Wuthering Heights: ‘Hollywood’s Greatest Year’ continues with Samuel Goldwyn’s favorite among his films
The 1939 Best Picture Oscar nominee Wuthering Heights – directed by William Wyler, and starring Merle Oberon and Laurence Olivier as Emily Brontë’s pathological lovers Cathy Earnshaw and Heathcliff – will be the next presentation in the Academy of Motion Picture Arts and Sciences’ series “Hollywood’s Greatest Year: The Best Picture Nominees of 1939.”
The Wuthering Heights screening will take place on Monday, June 8, ’09, at 7:30 p.m. at the Academy’s Samuel Goldwyn Theater in Beverly Hills.
Starting at 7 p.m., the feature will be preceded by the fourth chapter of the 1939 serial Buck Rogers, starring Buster Crabbe and Constance Moore, and the animated short The Pointer, toplining Mickey Mouse and Pluto.
Expurgated Emily Brontë
According to Samuel Goldwyn biographer A. Scott Berg, Wuthering Heights was the independent producer’s favorite among his films. Deservedly so. Although one could easily find several things to carp about in this Hollywood adaptation of Emily Brontë’s 1847 Gothic novel, the positive elements far outweigh the negative ones.
Understandably, a large chunk of the novel had to be excised; else the film would have had to run about four hours. As a result, Charles MacArthur and Ben Hecht’s screenplay dwells only on the passionate, obsessive, doomed romance between the brooding Heathcliff and the willful Cathy, who love one another but end up married to others.
If at times the novel’s Gothic feel has been replaced by Hollywood hokum (the initial sequence showing the future lovers as kids is particularly saccharine), William Wyler, with the assistance of cinematographer Gregg Toland and production designer James Basevi, for the most part manages to convey the dark intensity of Emily Brontë’s vision. And that was no easy task.
In fact, Wuthering Heights is far superior to the (otherwise great-looking) 1943 movie adaptation of Charlotte Brontë’s own Gothic romance, Jane Eyre, directed by Robert Stevenson, and starring a capable Joan Fontaine and an absurd Orson Welles.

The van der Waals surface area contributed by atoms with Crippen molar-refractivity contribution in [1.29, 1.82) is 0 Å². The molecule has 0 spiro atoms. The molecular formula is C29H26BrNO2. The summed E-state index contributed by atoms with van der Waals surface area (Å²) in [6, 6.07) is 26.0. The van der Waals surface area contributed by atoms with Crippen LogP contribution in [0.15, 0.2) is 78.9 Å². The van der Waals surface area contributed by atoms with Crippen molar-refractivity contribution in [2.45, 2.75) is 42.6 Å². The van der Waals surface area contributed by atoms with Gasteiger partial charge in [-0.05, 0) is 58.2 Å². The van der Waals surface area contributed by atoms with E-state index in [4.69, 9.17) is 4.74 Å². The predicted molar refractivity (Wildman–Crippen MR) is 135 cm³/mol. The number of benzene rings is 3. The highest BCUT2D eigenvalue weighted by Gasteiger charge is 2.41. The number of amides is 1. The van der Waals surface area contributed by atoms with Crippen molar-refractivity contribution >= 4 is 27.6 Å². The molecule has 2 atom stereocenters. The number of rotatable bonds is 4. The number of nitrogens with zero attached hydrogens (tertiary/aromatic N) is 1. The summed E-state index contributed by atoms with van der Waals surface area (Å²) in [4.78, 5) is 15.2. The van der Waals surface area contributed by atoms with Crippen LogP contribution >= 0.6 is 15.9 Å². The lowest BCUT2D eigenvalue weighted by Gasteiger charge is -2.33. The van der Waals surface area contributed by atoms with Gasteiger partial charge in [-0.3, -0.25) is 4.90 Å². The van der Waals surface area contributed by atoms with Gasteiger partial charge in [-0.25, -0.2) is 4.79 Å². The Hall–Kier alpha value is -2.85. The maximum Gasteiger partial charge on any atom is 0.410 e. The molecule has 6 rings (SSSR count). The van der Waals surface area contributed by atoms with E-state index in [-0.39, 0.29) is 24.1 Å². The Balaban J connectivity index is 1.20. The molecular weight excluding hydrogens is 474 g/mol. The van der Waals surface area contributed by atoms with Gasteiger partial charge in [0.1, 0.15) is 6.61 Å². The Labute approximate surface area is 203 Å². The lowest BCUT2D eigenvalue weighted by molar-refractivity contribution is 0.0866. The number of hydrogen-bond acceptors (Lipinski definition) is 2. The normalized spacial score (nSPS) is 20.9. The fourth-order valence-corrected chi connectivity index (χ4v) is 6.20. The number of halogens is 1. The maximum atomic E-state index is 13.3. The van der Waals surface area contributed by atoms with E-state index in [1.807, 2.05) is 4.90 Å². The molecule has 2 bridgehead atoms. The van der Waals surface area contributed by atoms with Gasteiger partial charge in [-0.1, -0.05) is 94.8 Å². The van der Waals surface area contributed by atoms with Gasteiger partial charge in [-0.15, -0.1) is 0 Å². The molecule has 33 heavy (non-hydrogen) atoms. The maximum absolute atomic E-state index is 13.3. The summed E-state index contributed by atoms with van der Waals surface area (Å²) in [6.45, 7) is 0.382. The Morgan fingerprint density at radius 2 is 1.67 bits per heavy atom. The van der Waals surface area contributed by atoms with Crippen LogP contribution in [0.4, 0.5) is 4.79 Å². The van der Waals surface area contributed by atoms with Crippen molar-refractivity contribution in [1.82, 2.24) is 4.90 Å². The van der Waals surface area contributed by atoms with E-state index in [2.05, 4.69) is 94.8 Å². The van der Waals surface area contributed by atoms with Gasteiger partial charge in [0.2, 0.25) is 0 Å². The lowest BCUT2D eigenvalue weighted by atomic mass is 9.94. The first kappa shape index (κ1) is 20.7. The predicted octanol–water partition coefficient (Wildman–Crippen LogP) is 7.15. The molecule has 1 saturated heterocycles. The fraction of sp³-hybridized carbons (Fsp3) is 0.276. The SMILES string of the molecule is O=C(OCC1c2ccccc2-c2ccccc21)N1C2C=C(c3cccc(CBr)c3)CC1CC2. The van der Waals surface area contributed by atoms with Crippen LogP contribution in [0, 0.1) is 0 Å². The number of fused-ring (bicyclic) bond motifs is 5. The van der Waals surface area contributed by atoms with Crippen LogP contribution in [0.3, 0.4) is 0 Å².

Overbearing Laurence Olivier
On the downside, William Wyler failed to tone down the stage-trained Laurence Olivier, then making his Hollywood comeback following his professional debacle six years earlier. That’s when MGM sent Olivier packing back to England after Greta Garbo demanded that John Gilbert be her Queen Christina co-star.
Olivier had been making movies in his native country for quite some time (in addition to a brief Hollywood stint in the early 1930s), so it’s hard to understand why he felt the need to ham it up so much as Heathcliff. His final monologue, for instance, is so over the top that he almost manages to ruin the film’s otherwise touching epilogue, ghosts walking up to heaven and all.
Another shameless British ham, Robert Newton, had been suggested to play Heathcliff, but Goldwyn found him too ugly. Douglas Fairbanks Jr. was another option, but Goldwyn found him too weak. Olivier sure looked the part; it’s just too bad he felt the need to (over)act it out as well.
Merle Oberon in top form
On the positive side, top-billed Merle Oberon (in a role intended for Sylvia Sidney)* delivers what may well be the most effective performance of her career, while Geraldine Fitzgerald – as Heathcliff’s wife Isabella Linton – and Flora Robson provide solid support.
David Niven (as Isabella’s brother and Cathy’s husband, Edgar Linton), Donald Crisp, Hugh Williams, Leo G. Carroll, and Cecil Kellaway were among the other Wuthering Heights cast members.